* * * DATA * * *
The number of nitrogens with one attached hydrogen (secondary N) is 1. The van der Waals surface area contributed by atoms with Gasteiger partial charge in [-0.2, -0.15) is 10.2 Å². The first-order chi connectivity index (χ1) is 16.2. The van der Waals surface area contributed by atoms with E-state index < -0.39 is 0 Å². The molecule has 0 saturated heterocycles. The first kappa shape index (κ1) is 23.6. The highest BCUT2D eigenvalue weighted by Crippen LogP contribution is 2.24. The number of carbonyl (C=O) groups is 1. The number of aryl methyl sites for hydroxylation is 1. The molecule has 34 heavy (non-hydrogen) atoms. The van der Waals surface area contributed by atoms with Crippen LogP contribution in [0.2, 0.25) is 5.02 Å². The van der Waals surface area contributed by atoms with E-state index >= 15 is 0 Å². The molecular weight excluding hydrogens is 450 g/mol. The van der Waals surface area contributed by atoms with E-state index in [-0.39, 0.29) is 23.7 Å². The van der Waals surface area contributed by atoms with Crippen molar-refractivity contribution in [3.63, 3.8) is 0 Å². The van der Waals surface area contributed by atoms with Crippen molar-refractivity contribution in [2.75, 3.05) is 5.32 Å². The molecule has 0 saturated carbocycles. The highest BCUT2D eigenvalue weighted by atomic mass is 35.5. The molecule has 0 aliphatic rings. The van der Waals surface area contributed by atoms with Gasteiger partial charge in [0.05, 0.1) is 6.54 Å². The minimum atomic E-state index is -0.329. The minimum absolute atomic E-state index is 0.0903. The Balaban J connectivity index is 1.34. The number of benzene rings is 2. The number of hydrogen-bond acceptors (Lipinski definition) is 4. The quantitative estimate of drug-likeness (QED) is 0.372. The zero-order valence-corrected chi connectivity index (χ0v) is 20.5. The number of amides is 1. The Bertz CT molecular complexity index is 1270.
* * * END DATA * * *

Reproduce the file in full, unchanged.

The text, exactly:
The number of nitrogens with one attached hydrogen (secondary N) is 1. The van der Waals surface area contributed by atoms with Gasteiger partial charge in [-0.2, -0.15) is 10.2 Å². The first-order chi connectivity index (χ1) is 16.2. The van der Waals surface area contributed by atoms with E-state index < -0.39 is 0 Å². The molecule has 0 saturated heterocycles. The first kappa shape index (κ1) is 23.6. The highest BCUT2D eigenvalue weighted by Crippen LogP contribution is 2.24. The number of carbonyl (C=O) groups is 1. The number of aryl methyl sites for hydroxylation is 1. The molecule has 34 heavy (non-hydrogen) atoms. The van der Waals surface area contributed by atoms with Crippen LogP contribution in [0.2, 0.25) is 5.02 Å². The van der Waals surface area contributed by atoms with E-state index >= 15 is 0 Å². The molecular weight excluding hydrogens is 450 g/mol. The van der Waals surface area contributed by atoms with E-state index in [-0.39, 0.29) is 23.7 Å². The van der Waals surface area contributed by atoms with Crippen molar-refractivity contribution in [3.63, 3.8) is 0 Å². The van der Waals surface area contributed by atoms with Crippen molar-refractivity contribution in [2.75, 3.05) is 5.32 Å². The molecule has 0 saturated carbocycles. The highest BCUT2D eigenvalue weighted by atomic mass is 35.5. The molecule has 0 aliphatic rings. The van der Waals surface area contributed by atoms with Gasteiger partial charge in [0.05, 0.1) is 6.54 Å². The minimum atomic E-state index is -0.329. The minimum absolute atomic E-state index is 0.0903. The Balaban J connectivity index is 1.34. The number of benzene rings is 2. The number of hydrogen-bond acceptors (Lipinski definition) is 4. The quantitative estimate of drug-likeness (QED) is 0.372. The zero-order valence-corrected chi connectivity index (χ0v) is 20.5. The number of amides is 1. The Bertz CT molecular complexity index is 1270.